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Dear Matthew Alice:

What is the symbolism of a teardrop tattoo at the outside corner of an eye?

-- Anonymous, somewhere

Bigger subject than it might seem. What the teardrop means depends on who's wearing it, how old they are, where they're from. Many variables. Best people can tell, it was originally a prison thing, from the 1940s, Latino mostly. (White and black prisoners have their own variations of the teardrop.) If you're Cuban or Puerto Rican, it meant you had killed somebody. For others, it stood for the prison time they've done. One teardrop for your first year. Or one teardrop for every five years you were down. The tear stands for the sadness at being separated from your family and friends. More recently it can represent the death of a friend or family member or solidarity with a gang. The teardrop language can get very complicated. Is the drop an outline? Filled in? Left eye or right eye? Some are even in colors. The meaning varies, depending on who you are and where you are, so you really have to get up the nerve to ask the guy who's wearing it to get the truth. Of course, if you're Li'l Wayne, it's all just for show.

Heymatt:

Every time a new blockbuster movie is released, they brag about breaking all previous attendance figures in terms of dollars. Well, of course they are going to keep breaking records because the price of movie tickets keeps increasing. Wouldn't it be more accurate to tell us how many "paid admissions" there were? (I know, they would lose bragging rights.) If Gone with the Wind or The Wizard of Oz were released in today's market, what would the box office amount be? Which movie of all time has had the largest attendance?

-- Exasperated Movie Customer, via e-mail

Yay! Another Hollywood question. It's been wa-a-a-ay too long since we've had a chance to poke them with a stick. Grandma got so excited she broke out the industrial corn popper and Coke machine, put on her paper hat, and was all set to do business. But the elves refused to pay $5 for a drink they know cost Grandma a dime to make. They snubbed her $10 "Silo" (last year known as the "Vat-O-Corn"), even though she had added a handle and little wheels on the container to make it easier to maneuver down the aisle. Instead, they smuggled Kudos bars and some cans of Rock Star past her and were ready to go.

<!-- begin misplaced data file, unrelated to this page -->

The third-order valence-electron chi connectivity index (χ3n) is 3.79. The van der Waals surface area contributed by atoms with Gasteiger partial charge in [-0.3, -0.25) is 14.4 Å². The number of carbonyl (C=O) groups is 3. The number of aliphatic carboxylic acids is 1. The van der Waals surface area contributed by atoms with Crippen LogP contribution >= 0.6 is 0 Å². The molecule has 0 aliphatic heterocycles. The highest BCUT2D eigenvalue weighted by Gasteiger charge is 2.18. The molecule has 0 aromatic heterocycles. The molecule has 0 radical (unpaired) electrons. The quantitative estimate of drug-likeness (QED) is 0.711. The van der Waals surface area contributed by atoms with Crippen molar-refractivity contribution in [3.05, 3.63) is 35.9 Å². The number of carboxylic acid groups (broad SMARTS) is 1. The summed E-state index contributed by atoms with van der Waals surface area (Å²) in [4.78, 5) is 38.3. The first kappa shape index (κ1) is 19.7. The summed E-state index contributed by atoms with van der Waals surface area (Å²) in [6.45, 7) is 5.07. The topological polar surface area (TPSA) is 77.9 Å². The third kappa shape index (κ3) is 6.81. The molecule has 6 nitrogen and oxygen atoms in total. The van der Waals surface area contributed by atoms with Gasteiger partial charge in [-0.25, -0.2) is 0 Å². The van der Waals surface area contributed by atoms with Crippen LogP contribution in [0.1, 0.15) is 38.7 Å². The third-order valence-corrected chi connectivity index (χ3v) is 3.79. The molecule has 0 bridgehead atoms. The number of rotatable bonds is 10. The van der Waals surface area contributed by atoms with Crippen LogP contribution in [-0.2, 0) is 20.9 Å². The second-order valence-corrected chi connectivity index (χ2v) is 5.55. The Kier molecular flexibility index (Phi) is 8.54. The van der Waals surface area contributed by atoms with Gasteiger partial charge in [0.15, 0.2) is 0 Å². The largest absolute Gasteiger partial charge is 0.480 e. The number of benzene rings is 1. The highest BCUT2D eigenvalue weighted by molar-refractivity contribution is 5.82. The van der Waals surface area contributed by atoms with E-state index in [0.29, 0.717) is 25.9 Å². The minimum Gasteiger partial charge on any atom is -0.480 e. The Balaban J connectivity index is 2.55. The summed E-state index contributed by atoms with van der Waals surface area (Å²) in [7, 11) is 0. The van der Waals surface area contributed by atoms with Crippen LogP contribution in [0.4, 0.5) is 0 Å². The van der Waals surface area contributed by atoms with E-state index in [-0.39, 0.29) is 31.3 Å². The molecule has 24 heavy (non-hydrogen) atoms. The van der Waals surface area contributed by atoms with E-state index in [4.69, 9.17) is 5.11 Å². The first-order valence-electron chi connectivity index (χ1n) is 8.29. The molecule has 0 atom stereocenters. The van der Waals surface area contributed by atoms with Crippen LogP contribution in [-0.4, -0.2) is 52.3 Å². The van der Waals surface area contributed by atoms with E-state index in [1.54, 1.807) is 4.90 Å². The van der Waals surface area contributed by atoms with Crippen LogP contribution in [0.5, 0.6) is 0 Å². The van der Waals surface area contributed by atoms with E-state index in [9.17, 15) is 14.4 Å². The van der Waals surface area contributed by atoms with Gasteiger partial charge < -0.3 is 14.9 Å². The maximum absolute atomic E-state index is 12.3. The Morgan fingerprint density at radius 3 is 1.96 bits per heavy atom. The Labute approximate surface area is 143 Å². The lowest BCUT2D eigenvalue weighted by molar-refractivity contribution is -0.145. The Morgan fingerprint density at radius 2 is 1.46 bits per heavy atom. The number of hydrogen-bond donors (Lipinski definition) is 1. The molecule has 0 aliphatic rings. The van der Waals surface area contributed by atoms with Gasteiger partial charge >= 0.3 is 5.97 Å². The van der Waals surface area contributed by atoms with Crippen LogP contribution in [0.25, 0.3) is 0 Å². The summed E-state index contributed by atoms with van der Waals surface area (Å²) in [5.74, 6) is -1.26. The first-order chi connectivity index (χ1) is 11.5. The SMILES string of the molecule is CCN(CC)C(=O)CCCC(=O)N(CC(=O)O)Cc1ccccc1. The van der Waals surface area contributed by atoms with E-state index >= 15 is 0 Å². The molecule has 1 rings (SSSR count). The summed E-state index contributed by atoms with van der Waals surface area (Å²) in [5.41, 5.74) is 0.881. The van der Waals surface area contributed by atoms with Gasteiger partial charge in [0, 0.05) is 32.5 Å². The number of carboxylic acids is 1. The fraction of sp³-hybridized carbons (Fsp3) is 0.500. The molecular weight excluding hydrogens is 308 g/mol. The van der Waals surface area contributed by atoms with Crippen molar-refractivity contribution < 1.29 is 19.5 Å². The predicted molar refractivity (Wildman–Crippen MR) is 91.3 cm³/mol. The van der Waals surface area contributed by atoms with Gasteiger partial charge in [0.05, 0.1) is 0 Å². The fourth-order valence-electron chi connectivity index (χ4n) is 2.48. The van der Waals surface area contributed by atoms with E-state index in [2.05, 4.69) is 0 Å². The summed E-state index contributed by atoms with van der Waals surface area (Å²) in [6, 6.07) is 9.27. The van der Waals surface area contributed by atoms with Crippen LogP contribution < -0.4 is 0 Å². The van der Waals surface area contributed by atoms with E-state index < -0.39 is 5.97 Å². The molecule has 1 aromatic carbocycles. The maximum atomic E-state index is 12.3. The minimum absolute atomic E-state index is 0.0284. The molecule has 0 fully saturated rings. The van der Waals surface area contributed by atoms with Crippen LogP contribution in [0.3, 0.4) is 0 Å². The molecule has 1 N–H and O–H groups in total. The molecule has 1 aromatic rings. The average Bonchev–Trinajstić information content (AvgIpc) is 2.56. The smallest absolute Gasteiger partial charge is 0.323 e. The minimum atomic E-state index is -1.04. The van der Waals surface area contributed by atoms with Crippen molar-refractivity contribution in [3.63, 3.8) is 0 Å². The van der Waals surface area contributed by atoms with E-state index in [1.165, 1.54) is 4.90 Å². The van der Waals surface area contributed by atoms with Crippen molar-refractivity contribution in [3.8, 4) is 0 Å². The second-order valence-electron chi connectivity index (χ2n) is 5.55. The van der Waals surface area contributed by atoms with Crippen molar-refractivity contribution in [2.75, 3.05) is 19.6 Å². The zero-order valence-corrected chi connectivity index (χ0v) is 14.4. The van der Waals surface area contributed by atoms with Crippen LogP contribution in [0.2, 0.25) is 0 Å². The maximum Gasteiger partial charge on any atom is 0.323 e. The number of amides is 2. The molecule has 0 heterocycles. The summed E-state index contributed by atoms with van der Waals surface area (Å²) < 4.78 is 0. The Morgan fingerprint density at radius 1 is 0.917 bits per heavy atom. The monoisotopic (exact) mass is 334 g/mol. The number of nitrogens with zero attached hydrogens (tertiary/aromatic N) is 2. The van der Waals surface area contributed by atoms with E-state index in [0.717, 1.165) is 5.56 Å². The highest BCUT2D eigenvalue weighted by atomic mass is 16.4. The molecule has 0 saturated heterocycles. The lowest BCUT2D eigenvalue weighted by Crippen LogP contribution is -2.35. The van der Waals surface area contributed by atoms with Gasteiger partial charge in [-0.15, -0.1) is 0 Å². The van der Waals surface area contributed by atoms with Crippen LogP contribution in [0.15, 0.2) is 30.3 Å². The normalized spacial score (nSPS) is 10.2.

So, Butts in Seats is the number you want. Well, unfortunately, you're the only one. Hollywood is all about gross receipts. Big numbers with dollar signs and lots of commas. We checked with the Matthew Alice staff mole at Previous Century Fox, but, contrary to billing, he was mostly a weasel.

He admits that nobody outside of the movie biz really cares about gross receipts, and, aside from promotional value, he isn't quite sure why the numbers now are reported on news shows nationwide. He says that's a media thing, not Hollywood's fault. And you're right, EMC, each year will probably produce another wowie-zowie, biggest, grossest weekend grossing film of all eternity because of (1) increasing ticket prices and (2) the trend toward having simultaneous worldwide releases for big films, with world dollars included in the "opening-weekend blockbuster" figures. These days, at the same time kids are lined up in Springfield for the launch of the newest Spidey nonsense, they're lined up in Berlin and Tokyo and Sidney, too.

There are sources outside the industry for some of your answers about the Real Hollywood. Adjusted for ticket-price inflation, the biggest domestic-release grosser of all time is Gone with the Wind (1939) -- $1,329,453,600. The only other billion-dollars-plus film is 1977's Star Wars, about 200 adjusted millions short of GWTW. Number 3, The Sound of Music (1965); 4, ET (1982); 5, The Ten Commandments (1956).

In a list of the top 100 (adjusted, domestic) grossing films, only 18 have been released since 2000. The 2007 releases: Spider-Man III ranks 86th, Shrek the Third, 93rd, and Transformers, 95th.

Box Office Mojo, the source for these figures, admits it takes a lot of calculating and educated estimates to translate industry hard figures into their top 100 adjusted rankings. One reason is that Hollywood doesn't count tickets sold. But an outfit called Media by Numbers has taken a shot at translating dollars back into Butts in Seats. Here's an example. Apparently, "a $4 billion summer" (the best ever) was Hollywood's aspiration this past May 1, the official opening of summer blockbuster season. With Spidey, Shrek, and Depp at the end of the world, it was a lock, natch. By Labor Day, we'd given the tinselheads 4.1 bil. All Hollywood took the day off and had a big lunch. Up 8 percent over summer 2006! But, says Media BN, actual Butts in Seats in summer 2007? Up only 3 percent -- 606 million tix sold. Turns out, 2007 was first in dollars but only sixth in butts. DVDs, downloads, pirates, and home theaters seem to be nibbling at their glittery little toes. And obviously they can't fool you, Exasperated MC.